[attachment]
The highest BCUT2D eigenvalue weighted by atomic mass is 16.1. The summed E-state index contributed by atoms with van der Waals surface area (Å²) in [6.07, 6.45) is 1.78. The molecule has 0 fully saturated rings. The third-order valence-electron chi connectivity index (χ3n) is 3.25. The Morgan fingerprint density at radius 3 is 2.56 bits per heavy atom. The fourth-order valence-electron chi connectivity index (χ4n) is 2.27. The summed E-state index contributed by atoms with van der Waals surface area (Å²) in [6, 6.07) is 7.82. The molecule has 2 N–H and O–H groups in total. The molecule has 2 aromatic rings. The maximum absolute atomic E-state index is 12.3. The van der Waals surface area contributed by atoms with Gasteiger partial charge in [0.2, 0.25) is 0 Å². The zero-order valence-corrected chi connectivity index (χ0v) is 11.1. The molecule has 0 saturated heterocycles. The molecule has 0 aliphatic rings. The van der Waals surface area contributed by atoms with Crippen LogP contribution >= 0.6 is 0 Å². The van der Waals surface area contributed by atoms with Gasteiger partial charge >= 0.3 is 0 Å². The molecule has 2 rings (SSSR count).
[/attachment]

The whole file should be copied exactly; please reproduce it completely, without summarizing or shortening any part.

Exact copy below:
The highest BCUT2D eigenvalue weighted by atomic mass is 16.1. The summed E-state index contributed by atoms with van der Waals surface area (Å²) in [6.07, 6.45) is 1.78. The molecule has 0 fully saturated rings. The third-order valence-electron chi connectivity index (χ3n) is 3.25. The Morgan fingerprint density at radius 3 is 2.56 bits per heavy atom. The fourth-order valence-electron chi connectivity index (χ4n) is 2.27. The summed E-state index contributed by atoms with van der Waals surface area (Å²) in [6, 6.07) is 7.82. The molecule has 2 N–H and O–H groups in total. The molecule has 2 aromatic rings. The maximum absolute atomic E-state index is 12.3. The van der Waals surface area contributed by atoms with Gasteiger partial charge in [0.2, 0.25) is 0 Å². The zero-order valence-corrected chi connectivity index (χ0v) is 11.1. The molecule has 0 saturated heterocycles. The molecule has 0 aliphatic rings. The van der Waals surface area contributed by atoms with Crippen LogP contribution >= 0.6 is 0 Å². The van der Waals surface area contributed by atoms with Gasteiger partial charge >= 0.3 is 0 Å². The molecule has 2 rings (SSSR count).